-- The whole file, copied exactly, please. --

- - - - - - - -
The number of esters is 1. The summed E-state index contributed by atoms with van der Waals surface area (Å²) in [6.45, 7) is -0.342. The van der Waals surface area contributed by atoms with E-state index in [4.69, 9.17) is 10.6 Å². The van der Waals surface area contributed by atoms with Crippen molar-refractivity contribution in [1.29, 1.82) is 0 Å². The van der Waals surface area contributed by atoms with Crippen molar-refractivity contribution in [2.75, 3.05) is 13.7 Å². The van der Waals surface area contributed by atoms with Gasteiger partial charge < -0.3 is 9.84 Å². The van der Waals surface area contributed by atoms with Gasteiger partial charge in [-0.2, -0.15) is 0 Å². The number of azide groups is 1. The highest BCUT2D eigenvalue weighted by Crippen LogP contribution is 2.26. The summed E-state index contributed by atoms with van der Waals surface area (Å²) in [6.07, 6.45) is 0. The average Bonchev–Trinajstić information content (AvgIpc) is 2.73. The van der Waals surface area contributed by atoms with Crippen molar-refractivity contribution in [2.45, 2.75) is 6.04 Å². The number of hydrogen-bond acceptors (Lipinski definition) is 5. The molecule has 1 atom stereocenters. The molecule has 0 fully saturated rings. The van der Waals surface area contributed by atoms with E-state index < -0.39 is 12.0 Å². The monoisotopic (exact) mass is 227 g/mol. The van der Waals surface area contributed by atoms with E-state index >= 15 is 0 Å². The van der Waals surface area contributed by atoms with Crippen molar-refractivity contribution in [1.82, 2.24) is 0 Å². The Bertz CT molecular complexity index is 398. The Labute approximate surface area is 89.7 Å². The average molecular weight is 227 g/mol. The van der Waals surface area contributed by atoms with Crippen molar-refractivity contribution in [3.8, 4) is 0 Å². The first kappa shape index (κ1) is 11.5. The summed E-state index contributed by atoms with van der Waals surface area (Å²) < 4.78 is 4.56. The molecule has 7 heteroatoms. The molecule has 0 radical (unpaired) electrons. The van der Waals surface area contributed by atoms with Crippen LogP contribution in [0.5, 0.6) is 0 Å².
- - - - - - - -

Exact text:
The number of esters is 1. The summed E-state index contributed by atoms with van der Waals surface area (Å²) in [6.45, 7) is -0.342. The van der Waals surface area contributed by atoms with E-state index in [4.69, 9.17) is 10.6 Å². The van der Waals surface area contributed by atoms with Crippen molar-refractivity contribution in [1.29, 1.82) is 0 Å². The van der Waals surface area contributed by atoms with Crippen molar-refractivity contribution in [2.75, 3.05) is 13.7 Å². The van der Waals surface area contributed by atoms with Gasteiger partial charge < -0.3 is 9.84 Å². The van der Waals surface area contributed by atoms with Gasteiger partial charge in [-0.2, -0.15) is 0 Å². The number of azide groups is 1. The highest BCUT2D eigenvalue weighted by Crippen LogP contribution is 2.26. The summed E-state index contributed by atoms with van der Waals surface area (Å²) in [6.07, 6.45) is 0. The average Bonchev–Trinajstić information content (AvgIpc) is 2.73. The van der Waals surface area contributed by atoms with Crippen molar-refractivity contribution in [2.45, 2.75) is 6.04 Å². The number of hydrogen-bond acceptors (Lipinski definition) is 5. The molecule has 1 atom stereocenters. The molecule has 0 fully saturated rings. The van der Waals surface area contributed by atoms with E-state index < -0.39 is 12.0 Å². The monoisotopic (exact) mass is 227 g/mol. The van der Waals surface area contributed by atoms with E-state index >= 15 is 0 Å². The van der Waals surface area contributed by atoms with Crippen molar-refractivity contribution in [1.82, 2.24) is 0 Å². The Bertz CT molecular complexity index is 398. The Labute approximate surface area is 89.7 Å². The average molecular weight is 227 g/mol. The van der Waals surface area contributed by atoms with Crippen molar-refractivity contribution in [3.8, 4) is 0 Å². The first kappa shape index (κ1) is 11.5. The summed E-state index contributed by atoms with van der Waals surface area (Å²) < 4.78 is 4.56. The molecule has 7 heteroatoms. The molecule has 0 radical (unpaired) electrons. The van der Waals surface area contributed by atoms with Crippen LogP contribution in [0.5, 0.6) is 0 Å².